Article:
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Our work at Parke

A ground level view of grasses in the evening sun at Parke
Grasses in the evening sun at Parke | © National Trust Images/Mick Jones

From conservation grazing to woodland management, the ranger and Walled Garden teams at Parke work hard to look after this special place. Take a look at some of the work they do.

Conservation grazing at Parke

The grassland at Parke is a county wildlife site and therefore there are agreements in place such as ensuring the correct grazing by cattle. Cattle graze in a completely different way to sheep, which allows diverse flower rich swards to develop and by using hardy native livestock, rank and unpalatable grasses are reduced.

A local farmer and conservation grazier brings a small herd of cattle to Parke each year between mid-March and the end of April. Our mixed apple orchard is also grazed by native breeds of sheep for part of the year.

Please note, always follow the Countryside Code and keep dogs on a short lead when walking through areas with livestock.

Cattle at Parke, Devon
Cattle at Parke | © National Trust Images/Linda Adams

Woodland management at Parke

Woodland management is incredibly important to keep habitats thriving. You may sometimes spot our ranger team felling trees, in order to enhance these areas.

Coppiced glades

We have been creating coppiced glades throughout the woodland. One of the key areas has been at the far end of the railway line. The trees have been felled, but no chemicals or after-treatment has taken place and they'll slowly but surely grow back.

This traditional coppice management replicates work that would have been undertaken by traditional woodland managers to produce charcoal. It creates successional habitat, which is beneficial to native wildlife, particularly butterflies.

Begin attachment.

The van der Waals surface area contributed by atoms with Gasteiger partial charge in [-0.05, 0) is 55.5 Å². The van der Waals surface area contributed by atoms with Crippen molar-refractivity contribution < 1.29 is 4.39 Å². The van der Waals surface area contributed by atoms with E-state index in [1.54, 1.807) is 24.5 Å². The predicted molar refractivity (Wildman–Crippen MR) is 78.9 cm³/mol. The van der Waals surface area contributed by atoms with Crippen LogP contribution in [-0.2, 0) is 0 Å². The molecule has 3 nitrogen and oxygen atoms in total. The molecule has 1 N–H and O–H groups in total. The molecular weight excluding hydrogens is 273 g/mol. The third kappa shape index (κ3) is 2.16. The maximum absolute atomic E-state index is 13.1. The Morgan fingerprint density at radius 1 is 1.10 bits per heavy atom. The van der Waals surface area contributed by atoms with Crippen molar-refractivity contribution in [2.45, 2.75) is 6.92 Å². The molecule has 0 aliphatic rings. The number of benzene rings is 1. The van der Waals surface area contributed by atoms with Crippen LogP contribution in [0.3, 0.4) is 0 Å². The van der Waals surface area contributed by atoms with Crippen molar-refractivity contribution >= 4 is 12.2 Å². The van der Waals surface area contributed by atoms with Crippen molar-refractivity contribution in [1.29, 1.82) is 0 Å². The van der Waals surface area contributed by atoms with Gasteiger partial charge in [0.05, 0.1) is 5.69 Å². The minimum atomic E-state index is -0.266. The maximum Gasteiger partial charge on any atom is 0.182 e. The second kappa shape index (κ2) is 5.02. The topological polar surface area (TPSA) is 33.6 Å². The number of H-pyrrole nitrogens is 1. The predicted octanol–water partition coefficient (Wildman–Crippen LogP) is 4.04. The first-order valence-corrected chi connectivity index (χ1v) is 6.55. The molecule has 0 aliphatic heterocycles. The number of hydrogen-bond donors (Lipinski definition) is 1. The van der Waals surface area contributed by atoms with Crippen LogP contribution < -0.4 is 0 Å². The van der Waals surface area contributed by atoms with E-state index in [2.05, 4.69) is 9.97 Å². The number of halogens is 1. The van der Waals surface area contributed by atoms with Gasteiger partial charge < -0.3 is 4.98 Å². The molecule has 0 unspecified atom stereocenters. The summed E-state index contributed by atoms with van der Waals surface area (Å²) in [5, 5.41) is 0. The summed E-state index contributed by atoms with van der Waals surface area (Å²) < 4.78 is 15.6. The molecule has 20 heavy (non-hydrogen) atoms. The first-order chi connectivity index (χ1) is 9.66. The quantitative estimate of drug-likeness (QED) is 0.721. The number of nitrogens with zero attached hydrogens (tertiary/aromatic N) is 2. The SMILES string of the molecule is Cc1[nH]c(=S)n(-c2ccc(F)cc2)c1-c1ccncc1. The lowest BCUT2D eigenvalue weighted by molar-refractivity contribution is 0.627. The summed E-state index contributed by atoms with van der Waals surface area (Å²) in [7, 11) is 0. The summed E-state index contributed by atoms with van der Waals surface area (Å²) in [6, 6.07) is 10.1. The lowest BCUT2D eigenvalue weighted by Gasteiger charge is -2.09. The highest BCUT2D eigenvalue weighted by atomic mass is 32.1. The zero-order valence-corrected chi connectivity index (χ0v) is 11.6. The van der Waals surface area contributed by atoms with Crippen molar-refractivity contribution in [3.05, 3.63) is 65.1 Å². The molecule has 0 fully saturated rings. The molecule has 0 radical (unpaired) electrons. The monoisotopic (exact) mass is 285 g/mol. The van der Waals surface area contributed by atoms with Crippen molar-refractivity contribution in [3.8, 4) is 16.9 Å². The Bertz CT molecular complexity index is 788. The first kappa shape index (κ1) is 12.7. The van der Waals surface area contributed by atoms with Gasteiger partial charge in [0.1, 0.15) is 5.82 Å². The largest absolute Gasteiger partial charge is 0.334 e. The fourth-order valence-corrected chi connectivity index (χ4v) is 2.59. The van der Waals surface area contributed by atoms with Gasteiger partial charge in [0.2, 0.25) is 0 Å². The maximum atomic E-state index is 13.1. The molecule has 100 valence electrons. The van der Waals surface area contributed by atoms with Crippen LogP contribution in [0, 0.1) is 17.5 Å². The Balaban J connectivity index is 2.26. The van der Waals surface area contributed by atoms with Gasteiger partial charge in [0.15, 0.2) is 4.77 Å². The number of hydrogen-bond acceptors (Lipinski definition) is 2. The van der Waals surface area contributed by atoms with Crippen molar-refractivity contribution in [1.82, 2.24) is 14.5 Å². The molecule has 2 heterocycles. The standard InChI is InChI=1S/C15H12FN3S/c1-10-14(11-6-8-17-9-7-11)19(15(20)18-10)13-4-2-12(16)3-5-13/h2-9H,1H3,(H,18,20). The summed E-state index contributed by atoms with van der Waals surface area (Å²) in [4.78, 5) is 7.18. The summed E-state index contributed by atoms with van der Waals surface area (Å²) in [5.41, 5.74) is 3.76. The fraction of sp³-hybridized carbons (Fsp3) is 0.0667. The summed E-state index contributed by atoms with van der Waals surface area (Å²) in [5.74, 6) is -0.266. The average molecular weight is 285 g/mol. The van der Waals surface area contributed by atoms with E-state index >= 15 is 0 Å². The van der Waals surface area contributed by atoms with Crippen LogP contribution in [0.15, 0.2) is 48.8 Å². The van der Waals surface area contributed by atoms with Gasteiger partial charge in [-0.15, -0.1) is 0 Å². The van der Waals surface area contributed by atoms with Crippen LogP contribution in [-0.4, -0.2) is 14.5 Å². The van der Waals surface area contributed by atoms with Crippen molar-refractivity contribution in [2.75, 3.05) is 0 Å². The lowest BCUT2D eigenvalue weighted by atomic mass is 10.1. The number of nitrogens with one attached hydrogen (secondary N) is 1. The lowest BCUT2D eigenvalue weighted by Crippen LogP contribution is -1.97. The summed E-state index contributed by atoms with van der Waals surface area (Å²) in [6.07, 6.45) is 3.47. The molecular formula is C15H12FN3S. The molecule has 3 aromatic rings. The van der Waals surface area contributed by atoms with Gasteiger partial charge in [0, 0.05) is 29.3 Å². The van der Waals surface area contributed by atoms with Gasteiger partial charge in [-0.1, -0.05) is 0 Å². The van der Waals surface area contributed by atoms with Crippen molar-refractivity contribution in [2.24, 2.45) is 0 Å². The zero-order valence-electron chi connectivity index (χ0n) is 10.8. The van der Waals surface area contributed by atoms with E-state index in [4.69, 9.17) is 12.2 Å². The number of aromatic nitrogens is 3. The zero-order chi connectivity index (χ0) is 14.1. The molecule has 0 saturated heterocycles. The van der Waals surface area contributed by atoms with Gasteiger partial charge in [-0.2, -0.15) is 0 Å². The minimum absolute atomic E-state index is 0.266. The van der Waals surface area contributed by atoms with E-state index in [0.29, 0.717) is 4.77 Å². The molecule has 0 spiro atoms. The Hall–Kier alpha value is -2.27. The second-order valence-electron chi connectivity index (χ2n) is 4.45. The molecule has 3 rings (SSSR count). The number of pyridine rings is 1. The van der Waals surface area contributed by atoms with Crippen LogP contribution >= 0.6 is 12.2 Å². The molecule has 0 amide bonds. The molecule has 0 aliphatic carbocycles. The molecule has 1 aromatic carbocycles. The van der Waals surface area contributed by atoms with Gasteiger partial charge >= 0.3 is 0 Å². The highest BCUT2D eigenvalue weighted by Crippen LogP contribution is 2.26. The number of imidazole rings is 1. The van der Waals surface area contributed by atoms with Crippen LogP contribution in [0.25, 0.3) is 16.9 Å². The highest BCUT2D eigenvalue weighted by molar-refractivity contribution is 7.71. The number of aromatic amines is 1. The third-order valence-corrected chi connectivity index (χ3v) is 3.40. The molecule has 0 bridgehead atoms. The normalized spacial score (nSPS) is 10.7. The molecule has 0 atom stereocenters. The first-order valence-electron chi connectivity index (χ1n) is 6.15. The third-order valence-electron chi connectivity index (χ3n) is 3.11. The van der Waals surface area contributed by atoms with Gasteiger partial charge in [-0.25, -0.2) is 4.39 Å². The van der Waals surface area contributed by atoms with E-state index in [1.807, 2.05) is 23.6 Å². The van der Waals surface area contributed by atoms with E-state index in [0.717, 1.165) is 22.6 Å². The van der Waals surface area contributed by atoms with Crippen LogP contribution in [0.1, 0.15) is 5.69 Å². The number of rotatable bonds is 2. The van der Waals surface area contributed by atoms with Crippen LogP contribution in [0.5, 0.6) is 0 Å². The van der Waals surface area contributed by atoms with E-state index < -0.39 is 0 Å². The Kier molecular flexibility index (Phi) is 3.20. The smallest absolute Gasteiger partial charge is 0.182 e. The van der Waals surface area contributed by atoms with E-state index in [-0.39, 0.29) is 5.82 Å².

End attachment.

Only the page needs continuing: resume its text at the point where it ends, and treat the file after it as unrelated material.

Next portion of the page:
In other areas of woodland we are undertaking thinning to improve light levels and species diversity. We are also targeting invasive species such as Rhododendron, Laurel and Himalayan Balsam.

Small white butterfly on purple chive flower at Parke
Small white butterfly on chive flower | © National Trust Images/Mick Jones

Ash dieback

Each autumn, the ranger team assess all the woodland areas at Parke for trees that could pose a risk to public safety.

Last year, much like other areas within the county, we have noticed a significant increase in trees suffering from ash dieback. Every effort is made to leave trees in non-public areas to see how they react to the disease and possibly even recover.

The ranger team survey the entire site every June, when the disease is most readily appparent. Badly infected trees are removed the following winter. Infected ash can become brittle very quickly and might pose a danger to visitors.

The Walled Garden at Parke

The Walled Garden is looked after by Bovey Community Gardeners and a band of National Trust volunteers. The community gardeners tend the large vegetable beds at the lower end of the garden, while the National Trust volunteers are busy cultivating the grape vines, herbaceous border and all the walled trained fruit.

We all try to be as sustainable as possible. Water to the garden comes from a well, rediscovered in 2007, and is pumped using solar power to a 10,000-litre tank which feeds all the taps. We never use any pesticides, relying instead upon hand removal of pests, supporting spaces for beneficial insects to thrive, or using biological pest control.

The herbaceous border, brimming with daisies and other open single flowered herbaceous plants, as well as a mix of annuals, attracts bees, butterflies and hoverflies to the garden to help pollinate the fruit and vegetable plants.

Bats at Parke

A number of different species of bat use Parke throughout the year. Two of the most important are the Greater Horseshoe and Lesser Horseshoe bats, who each use Parke in completely different ways.

The Lesser Horseshoe breed in the roof space of the old stables of Parke House and the roof space of the adjoining corner office. Thanks to the renovation works in recent years, the population has significantly increased to over 200 breeding females.

The Greater Horseshoe are here just for the winter and hide themselves away in the old gardener’s bothy, tucked behind the walled garden. In the spring, they go to the cave systems around Bovey Tracey and Buckfastleigh and meet up with females.

The appeal of Parke, especially to the Lesser Horseshoe, are the cattle-grazed grasslands, which provide lots of invertebrates for them to feed on.

Sunlight filtering through beech leaves in the garden at Lacock Abbey


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